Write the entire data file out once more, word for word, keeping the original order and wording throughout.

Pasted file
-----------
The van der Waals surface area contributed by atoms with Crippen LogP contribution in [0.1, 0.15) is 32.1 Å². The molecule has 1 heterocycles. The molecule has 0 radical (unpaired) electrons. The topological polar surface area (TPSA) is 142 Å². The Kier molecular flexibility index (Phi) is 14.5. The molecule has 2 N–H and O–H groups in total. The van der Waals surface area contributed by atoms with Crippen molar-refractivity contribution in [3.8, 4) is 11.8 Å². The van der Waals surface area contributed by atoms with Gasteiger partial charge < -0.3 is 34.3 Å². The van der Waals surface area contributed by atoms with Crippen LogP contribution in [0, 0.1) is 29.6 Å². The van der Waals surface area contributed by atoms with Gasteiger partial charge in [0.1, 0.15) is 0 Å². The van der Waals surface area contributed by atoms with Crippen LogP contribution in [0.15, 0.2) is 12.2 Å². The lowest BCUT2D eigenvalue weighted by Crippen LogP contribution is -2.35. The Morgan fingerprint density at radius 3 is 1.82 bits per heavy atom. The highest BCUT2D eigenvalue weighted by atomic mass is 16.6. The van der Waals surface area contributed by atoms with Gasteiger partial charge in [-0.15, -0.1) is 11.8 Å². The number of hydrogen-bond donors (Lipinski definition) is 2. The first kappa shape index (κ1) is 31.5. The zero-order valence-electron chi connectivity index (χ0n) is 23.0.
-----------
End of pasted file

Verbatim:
The van der Waals surface area contributed by atoms with Crippen LogP contribution in [0.1, 0.15) is 32.1 Å². The molecule has 1 heterocycles. The molecule has 0 radical (unpaired) electrons. The topological polar surface area (TPSA) is 142 Å². The Kier molecular flexibility index (Phi) is 14.5. The molecule has 2 N–H and O–H groups in total. The van der Waals surface area contributed by atoms with Crippen molar-refractivity contribution in [3.8, 4) is 11.8 Å². The van der Waals surface area contributed by atoms with Gasteiger partial charge < -0.3 is 34.3 Å². The van der Waals surface area contributed by atoms with Crippen LogP contribution in [0, 0.1) is 29.6 Å². The van der Waals surface area contributed by atoms with Gasteiger partial charge in [0.1, 0.15) is 0 Å². The van der Waals surface area contributed by atoms with Crippen LogP contribution in [0.15, 0.2) is 12.2 Å². The lowest BCUT2D eigenvalue weighted by Crippen LogP contribution is -2.35. The Morgan fingerprint density at radius 3 is 1.82 bits per heavy atom. The highest BCUT2D eigenvalue weighted by atomic mass is 16.6. The van der Waals surface area contributed by atoms with Gasteiger partial charge in [-0.15, -0.1) is 11.8 Å². The number of hydrogen-bond donors (Lipinski definition) is 2. The first kappa shape index (κ1) is 31.5. The zero-order valence-electron chi connectivity index (χ0n) is 23.0.